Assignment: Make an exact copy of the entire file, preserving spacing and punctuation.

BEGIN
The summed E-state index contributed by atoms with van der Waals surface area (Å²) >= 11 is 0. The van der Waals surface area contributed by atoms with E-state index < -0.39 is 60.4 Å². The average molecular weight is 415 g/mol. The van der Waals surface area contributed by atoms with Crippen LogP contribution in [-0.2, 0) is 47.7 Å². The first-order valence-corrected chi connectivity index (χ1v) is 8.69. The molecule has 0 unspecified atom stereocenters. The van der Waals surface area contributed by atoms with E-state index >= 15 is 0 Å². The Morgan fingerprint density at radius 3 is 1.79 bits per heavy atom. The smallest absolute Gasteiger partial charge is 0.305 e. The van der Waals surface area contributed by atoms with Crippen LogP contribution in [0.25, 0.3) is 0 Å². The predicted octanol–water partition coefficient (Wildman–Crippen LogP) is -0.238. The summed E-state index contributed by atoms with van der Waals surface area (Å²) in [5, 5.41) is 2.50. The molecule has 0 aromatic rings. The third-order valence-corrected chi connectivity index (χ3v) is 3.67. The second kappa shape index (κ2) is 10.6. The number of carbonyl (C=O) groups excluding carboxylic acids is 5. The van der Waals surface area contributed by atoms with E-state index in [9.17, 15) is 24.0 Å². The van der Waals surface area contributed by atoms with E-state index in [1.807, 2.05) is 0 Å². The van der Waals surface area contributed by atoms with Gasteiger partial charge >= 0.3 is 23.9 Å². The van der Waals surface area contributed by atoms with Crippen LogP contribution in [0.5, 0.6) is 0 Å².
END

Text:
The summed E-state index contributed by atoms with van der Waals surface area (Å²) >= 11 is 0. The van der Waals surface area contributed by atoms with E-state index < -0.39 is 60.4 Å². The average molecular weight is 415 g/mol. The van der Waals surface area contributed by atoms with Crippen LogP contribution in [-0.2, 0) is 47.7 Å². The first-order valence-corrected chi connectivity index (χ1v) is 8.69. The molecule has 0 unspecified atom stereocenters. The van der Waals surface area contributed by atoms with E-state index >= 15 is 0 Å². The Morgan fingerprint density at radius 3 is 1.79 bits per heavy atom. The smallest absolute Gasteiger partial charge is 0.305 e. The van der Waals surface area contributed by atoms with Crippen LogP contribution in [0.25, 0.3) is 0 Å². The predicted octanol–water partition coefficient (Wildman–Crippen LogP) is -0.238. The summed E-state index contributed by atoms with van der Waals surface area (Å²) in [5, 5.41) is 2.50. The molecule has 0 aromatic rings. The third-order valence-corrected chi connectivity index (χ3v) is 3.67. The second kappa shape index (κ2) is 10.6. The number of carbonyl (C=O) groups excluding carboxylic acids is 5. The van der Waals surface area contributed by atoms with E-state index in [9.17, 15) is 24.0 Å². The van der Waals surface area contributed by atoms with E-state index in [1.807, 2.05) is 0 Å². The van der Waals surface area contributed by atoms with Gasteiger partial charge >= 0.3 is 23.9 Å². The van der Waals surface area contributed by atoms with Crippen LogP contribution in [0.5, 0.6) is 0 Å².